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The CRISPR/Cas9 gene editing approach might not be as precise as previously thought, according to Stanford University's Vinit Mahajan and his colleagues. Mahajan, along with Columbia University's Stephen Tsang, previously used the editing approach to fix the mutation behind retinitis pigmentosa in mice.

In a letter to Nature Methods, the researchers now report that they sequenced the whole genomes of two mice that had undergone CRISPR/Cas9 editing to 50X coverage and an unedited control mouse to 30X coverage. In the edited mice, they found that the targeted alleles were repaired, but they also found other indels and SNPs in the edited mice that weren't present in the control mouse and hadn't been predicted by their algorithm as possible off-target sites.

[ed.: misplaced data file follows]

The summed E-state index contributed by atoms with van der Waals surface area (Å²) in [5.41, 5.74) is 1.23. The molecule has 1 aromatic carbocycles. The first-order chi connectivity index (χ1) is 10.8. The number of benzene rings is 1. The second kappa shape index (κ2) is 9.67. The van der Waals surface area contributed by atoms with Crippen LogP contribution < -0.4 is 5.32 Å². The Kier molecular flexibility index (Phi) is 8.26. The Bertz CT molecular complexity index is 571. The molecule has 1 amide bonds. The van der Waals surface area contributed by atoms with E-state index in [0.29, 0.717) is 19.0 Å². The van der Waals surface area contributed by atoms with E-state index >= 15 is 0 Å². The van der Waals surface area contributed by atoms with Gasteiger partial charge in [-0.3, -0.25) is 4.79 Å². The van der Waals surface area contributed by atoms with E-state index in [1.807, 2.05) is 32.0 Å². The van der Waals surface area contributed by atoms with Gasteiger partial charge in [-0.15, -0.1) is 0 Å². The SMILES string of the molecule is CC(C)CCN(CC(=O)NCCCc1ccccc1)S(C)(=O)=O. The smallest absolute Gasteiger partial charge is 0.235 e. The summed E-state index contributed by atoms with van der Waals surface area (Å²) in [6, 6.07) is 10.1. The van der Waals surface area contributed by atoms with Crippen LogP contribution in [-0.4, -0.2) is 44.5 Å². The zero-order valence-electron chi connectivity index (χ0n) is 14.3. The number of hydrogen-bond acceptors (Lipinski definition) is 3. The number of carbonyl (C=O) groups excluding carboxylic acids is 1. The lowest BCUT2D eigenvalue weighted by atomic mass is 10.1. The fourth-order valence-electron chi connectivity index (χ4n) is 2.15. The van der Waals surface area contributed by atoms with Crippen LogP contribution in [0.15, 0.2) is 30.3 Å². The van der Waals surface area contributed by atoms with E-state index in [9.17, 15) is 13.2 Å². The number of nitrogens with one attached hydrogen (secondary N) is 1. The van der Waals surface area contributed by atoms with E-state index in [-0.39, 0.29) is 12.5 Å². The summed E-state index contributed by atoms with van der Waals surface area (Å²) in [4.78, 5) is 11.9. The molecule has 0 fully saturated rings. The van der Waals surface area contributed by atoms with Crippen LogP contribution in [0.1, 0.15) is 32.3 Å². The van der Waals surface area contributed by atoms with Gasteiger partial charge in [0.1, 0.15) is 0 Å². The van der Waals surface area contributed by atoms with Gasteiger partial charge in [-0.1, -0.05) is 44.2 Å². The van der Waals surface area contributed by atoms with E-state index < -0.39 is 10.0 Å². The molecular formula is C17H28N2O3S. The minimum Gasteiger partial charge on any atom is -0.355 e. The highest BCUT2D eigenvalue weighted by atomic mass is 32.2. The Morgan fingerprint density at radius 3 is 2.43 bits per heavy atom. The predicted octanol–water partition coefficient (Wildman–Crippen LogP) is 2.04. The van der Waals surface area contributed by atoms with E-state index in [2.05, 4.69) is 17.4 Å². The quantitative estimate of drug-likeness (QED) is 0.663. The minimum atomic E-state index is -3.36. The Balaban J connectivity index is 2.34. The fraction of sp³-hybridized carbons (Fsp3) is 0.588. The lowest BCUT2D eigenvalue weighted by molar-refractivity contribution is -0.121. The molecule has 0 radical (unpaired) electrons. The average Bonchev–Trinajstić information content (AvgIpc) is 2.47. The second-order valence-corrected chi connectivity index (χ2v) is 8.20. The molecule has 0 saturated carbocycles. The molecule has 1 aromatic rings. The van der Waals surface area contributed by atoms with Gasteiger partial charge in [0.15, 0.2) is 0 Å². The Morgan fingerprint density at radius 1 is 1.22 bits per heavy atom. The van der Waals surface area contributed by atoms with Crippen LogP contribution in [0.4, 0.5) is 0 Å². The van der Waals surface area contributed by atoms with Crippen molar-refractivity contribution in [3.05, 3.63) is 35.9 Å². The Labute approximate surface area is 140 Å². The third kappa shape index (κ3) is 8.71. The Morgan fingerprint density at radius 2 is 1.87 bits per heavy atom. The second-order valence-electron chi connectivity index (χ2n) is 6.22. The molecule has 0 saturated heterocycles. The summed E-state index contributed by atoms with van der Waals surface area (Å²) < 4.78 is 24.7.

As Gizmodo notes, there was nothing obviously wrong with the mice, but the researchers urge further refinement of the approach. "More work may be needed to increase the fidelity of CRISPR/Cas9 with regard to off-target mutation generation before the CRISPR platform can be used without risk, especially in the clinical setting," the researchers write. 

Their finding, though, led the stocks of CRISPR-based companies to fall, according to the Motley Fool. It reports that shares of Editas Medicine, CRISPR Therapeutics, and Intellia Therapeutics fell as much as 16 percent, 6.9 percent, and 14.9 percent, respectively, yesterday.

However, Tsang tells New Scientist that he and his colleagues are optimistic about the CRISPR gene-editing approach — they just want other researchers to avoid unnecessary mutations. "This is going to clinical trials, and is being used in crops," Tsang says. "Perhaps the USDA and FDA should require our method prior to approval of CRISPR guides in humans and food?"

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